Camus provides his third solution to the problem. The Absurdist solution. It is not found in neither hope or despair, (31, 35) but in revolt and direct conflict with the Void.
That revolt gives life its value. Spread out over the whole length of a life, it restores its majesty to that life. To a man devoid of blinders, there is no finer sight than that of the intelligence at grips with a reality that transcends it. (55)
To be an Absurdist is to stare directly into the Void, the Abyss, Oblivion, Chaos, the Absurd, confront it, revolt, and transcend. This is how Camus lays out how to find actual meaning in this chaotic world: to do battle with the very thing that says that life has no meaning, and that death is inevitable. Absurd meaning is the simultaneous acceptance of one’s fate, but the Absurdist will still not go gentle into that good night.
The absurd man can only drain everything to the bitter end, and deplete himself. The absurd is his extreme tension, which he maintains constantly by solitary effort, for he knows that in that consciousness and in that day-to-day revolt he gives proof of his only truth, which is defiance. This is a first consequence. (55)
Isn’t that just encouraging? This is the only truth that the human knowledge can attain within reason, this defiance. To briefly cover the other “positive” consequences of the Absurd philosophy is the Absurd Freedom–which is freedom from any moral code because there is no God. The last consequence is the Absurd Passion: “Being aware of one’s life, one’s revolt, one’s freedom, and to the maximum, is living, and to the maximum” (63). Camus argues that when one accepts that there is no superimposed code of ethics, one can create his or her own, resulting in what makes he or she living the most fulfilled life.
After he defines the philosophical structure of the absurd in the first part of the essay, he then illustrates the Absurd man throughout several examples of literature. However, we will take a look at his third part of the essay with the clearest example of an Absurdist: Sisyphus.
The gods had condemned Sisyphus to ceaselessly rolling a rock to the top of a mountain, whence the stone would fall back on its own weight . . . Sisyphus was the wisest and most prudent of mortals . . . he is accused of a certain levity in regard to the gods. He stole their secrets . . . He was punished for this in the underworld. Homer tells us also that Sisyphus had put Death in chains. It is said that Sisyphus, being near to death, rashly wanted to test his wifes love. . . He obtained from Pluto permission to return to earth in order to chastise his wife. But when he had seen again the face of this world, enjoyed water and sun, warm stones and the sea, he no longer wanted to go back to the infernal darkness. Many years more he lived. Mercury came and seized the impudent man by the collar and, snatching him from his joys, led him forcibly back to the underworld, where his rock was ready for him. (119-120)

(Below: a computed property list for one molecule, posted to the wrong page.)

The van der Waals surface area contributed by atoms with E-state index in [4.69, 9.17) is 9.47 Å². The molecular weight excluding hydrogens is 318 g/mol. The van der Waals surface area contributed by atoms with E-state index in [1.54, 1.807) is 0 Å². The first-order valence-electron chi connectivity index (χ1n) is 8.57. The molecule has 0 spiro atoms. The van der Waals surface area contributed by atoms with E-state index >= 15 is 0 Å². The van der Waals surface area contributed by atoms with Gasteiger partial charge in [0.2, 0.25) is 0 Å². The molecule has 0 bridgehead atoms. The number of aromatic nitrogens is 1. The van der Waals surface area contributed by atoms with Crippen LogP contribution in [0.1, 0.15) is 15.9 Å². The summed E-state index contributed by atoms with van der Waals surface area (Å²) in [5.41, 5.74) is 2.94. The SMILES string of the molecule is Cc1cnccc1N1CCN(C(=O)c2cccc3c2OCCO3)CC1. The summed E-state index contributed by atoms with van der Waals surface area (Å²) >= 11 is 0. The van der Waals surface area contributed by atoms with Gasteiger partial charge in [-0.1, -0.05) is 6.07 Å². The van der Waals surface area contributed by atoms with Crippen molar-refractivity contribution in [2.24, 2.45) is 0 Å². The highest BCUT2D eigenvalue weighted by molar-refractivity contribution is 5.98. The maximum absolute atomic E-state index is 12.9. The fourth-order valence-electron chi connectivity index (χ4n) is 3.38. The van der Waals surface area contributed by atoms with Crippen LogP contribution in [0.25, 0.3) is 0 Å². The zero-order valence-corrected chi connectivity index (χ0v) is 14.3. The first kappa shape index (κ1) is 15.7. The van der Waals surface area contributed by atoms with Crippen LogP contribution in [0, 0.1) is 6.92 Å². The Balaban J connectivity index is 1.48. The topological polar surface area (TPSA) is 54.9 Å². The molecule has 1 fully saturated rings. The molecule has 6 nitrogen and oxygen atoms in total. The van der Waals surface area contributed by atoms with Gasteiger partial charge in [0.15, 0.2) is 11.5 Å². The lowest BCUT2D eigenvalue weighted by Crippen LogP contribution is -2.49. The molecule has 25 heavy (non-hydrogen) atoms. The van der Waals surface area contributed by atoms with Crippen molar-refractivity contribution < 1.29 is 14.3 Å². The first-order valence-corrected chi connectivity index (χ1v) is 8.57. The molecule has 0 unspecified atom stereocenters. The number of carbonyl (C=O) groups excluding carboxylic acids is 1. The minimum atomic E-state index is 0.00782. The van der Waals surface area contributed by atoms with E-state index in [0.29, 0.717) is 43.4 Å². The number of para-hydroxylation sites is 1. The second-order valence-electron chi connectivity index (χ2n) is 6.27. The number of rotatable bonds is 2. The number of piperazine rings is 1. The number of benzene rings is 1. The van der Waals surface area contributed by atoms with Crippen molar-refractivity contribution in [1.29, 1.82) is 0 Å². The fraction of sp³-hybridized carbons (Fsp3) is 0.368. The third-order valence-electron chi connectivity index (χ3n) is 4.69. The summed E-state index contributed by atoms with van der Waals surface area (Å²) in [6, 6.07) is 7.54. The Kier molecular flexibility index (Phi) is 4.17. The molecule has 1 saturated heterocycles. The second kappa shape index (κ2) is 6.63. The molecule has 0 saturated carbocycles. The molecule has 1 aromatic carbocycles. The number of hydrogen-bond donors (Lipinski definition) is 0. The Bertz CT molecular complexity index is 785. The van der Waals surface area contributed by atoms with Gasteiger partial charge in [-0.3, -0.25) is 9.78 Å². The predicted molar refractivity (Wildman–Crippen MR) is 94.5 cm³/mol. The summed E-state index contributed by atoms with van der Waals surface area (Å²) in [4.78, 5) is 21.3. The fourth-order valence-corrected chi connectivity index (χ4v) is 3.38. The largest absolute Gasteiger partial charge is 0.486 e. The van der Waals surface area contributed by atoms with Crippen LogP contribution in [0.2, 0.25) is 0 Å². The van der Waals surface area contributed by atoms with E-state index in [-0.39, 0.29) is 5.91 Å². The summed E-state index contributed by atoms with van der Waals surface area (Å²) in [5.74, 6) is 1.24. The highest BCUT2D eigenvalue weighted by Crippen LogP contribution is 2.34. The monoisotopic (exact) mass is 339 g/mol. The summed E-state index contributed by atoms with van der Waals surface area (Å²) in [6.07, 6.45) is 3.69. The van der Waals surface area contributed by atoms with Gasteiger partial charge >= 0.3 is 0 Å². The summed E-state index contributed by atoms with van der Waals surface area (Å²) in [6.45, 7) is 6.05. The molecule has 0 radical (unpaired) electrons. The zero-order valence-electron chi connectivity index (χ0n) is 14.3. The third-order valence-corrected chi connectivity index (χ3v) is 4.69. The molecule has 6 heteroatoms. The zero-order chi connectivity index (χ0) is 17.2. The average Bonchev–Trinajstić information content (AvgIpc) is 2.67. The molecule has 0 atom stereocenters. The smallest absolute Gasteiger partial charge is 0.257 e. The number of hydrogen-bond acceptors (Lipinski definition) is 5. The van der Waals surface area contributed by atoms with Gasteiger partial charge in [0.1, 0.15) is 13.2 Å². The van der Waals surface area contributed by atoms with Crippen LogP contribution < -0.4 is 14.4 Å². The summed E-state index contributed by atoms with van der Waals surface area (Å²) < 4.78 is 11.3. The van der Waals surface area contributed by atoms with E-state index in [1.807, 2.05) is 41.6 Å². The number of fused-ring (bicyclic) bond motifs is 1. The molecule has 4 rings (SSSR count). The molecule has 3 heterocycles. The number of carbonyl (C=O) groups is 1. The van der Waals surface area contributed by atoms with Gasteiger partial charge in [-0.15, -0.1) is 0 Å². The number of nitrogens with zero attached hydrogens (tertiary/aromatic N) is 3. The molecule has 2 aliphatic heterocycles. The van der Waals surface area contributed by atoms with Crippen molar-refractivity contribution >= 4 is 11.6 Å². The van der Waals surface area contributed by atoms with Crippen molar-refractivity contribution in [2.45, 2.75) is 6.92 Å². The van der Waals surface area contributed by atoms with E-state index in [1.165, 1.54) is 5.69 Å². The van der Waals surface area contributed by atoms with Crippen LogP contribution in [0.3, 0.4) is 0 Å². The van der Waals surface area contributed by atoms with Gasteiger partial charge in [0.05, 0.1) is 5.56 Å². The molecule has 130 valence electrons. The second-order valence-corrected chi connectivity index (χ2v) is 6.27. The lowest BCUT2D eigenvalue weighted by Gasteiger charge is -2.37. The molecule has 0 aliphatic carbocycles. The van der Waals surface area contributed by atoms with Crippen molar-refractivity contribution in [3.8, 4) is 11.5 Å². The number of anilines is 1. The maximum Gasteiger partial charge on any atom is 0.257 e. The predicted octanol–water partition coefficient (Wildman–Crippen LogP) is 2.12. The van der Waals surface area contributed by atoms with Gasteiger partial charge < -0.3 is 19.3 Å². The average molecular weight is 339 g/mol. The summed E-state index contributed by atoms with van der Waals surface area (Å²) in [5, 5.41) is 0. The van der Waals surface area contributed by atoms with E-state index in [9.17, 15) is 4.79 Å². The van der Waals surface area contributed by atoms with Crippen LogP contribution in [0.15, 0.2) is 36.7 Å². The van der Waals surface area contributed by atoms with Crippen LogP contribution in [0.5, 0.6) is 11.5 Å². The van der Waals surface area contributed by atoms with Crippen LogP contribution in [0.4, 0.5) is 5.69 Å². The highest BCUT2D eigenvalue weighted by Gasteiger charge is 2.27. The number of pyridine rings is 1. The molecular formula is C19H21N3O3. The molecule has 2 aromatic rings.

Camus illustrates that Sisyphus is the absurd hero through his “passions and torture” (120). Because of his passion and love for life, rejection of the gods, hatred of death, he is punished by exerting energy on a fruitless labor. This Greek tale is originally tragic, but Camus spins the story on its head. He makes the argument that we should not see Sisyphus as a tragic character, but a happy one (123).
Camus argues that Sisyphus is actually a comic character because he embraces his fate, and accepts it with consciousness, and continues to push forward. “All Sisyphus’ silent joy is contained therein. His fate belongs to him. His rock is his thing. Likewise, the absurd man, when he contemplates his torment, silences all the idols” (123). It is through the revolt and endurance of the torment that provides life with the absurd meaning. The Absurd man doesn’t look to gods for redemption, nor does it go gently into that good night. Rather, he pushes on, encumbering the anxieties of this world. Rolling that stone every day. With a wide grin on his lips the Absurd Man says, “Rage. Rage.”
Camus, Albert. Myth of Sisyphus. New York: Vintage International. 1955.